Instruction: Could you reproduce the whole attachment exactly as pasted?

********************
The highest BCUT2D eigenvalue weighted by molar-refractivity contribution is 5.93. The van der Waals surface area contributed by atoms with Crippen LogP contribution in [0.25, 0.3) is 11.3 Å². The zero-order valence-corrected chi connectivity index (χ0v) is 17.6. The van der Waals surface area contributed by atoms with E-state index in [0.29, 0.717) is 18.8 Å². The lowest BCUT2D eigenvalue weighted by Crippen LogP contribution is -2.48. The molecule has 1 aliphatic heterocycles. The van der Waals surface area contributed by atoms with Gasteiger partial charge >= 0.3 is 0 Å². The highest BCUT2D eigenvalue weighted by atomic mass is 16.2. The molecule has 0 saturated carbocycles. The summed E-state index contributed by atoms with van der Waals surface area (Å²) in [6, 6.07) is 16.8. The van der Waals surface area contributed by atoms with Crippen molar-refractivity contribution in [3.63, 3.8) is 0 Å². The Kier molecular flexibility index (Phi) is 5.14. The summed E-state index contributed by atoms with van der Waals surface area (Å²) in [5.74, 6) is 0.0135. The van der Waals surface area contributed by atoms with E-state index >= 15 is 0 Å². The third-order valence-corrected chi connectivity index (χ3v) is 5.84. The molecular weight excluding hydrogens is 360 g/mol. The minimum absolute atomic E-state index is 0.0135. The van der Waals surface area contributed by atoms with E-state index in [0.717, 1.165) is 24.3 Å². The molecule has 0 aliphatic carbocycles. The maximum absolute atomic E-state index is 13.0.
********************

The highest BCUT2D eigenvalue weighted by molar-refractivity contribution is 5.93. The van der Waals surface area contributed by atoms with Crippen LogP contribution in [0.25, 0.3) is 11.3 Å². The zero-order valence-corrected chi connectivity index (χ0v) is 17.6. The van der Waals surface area contributed by atoms with E-state index in [0.29, 0.717) is 18.8 Å². The lowest BCUT2D eigenvalue weighted by Crippen LogP contribution is -2.48. The molecule has 1 aliphatic heterocycles. The van der Waals surface area contributed by atoms with Gasteiger partial charge >= 0.3 is 0 Å². The highest BCUT2D eigenvalue weighted by atomic mass is 16.2. The molecule has 0 saturated carbocycles. The summed E-state index contributed by atoms with van der Waals surface area (Å²) in [6, 6.07) is 16.8. The van der Waals surface area contributed by atoms with Crippen molar-refractivity contribution in [3.63, 3.8) is 0 Å². The Kier molecular flexibility index (Phi) is 5.14. The summed E-state index contributed by atoms with van der Waals surface area (Å²) in [5.74, 6) is 0.0135. The van der Waals surface area contributed by atoms with E-state index >= 15 is 0 Å². The third-order valence-corrected chi connectivity index (χ3v) is 5.84. The molecular weight excluding hydrogens is 360 g/mol. The minimum absolute atomic E-state index is 0.0135. The van der Waals surface area contributed by atoms with E-state index in [0.717, 1.165) is 24.3 Å². The molecule has 0 aliphatic carbocycles. The maximum absolute atomic E-state index is 13.0.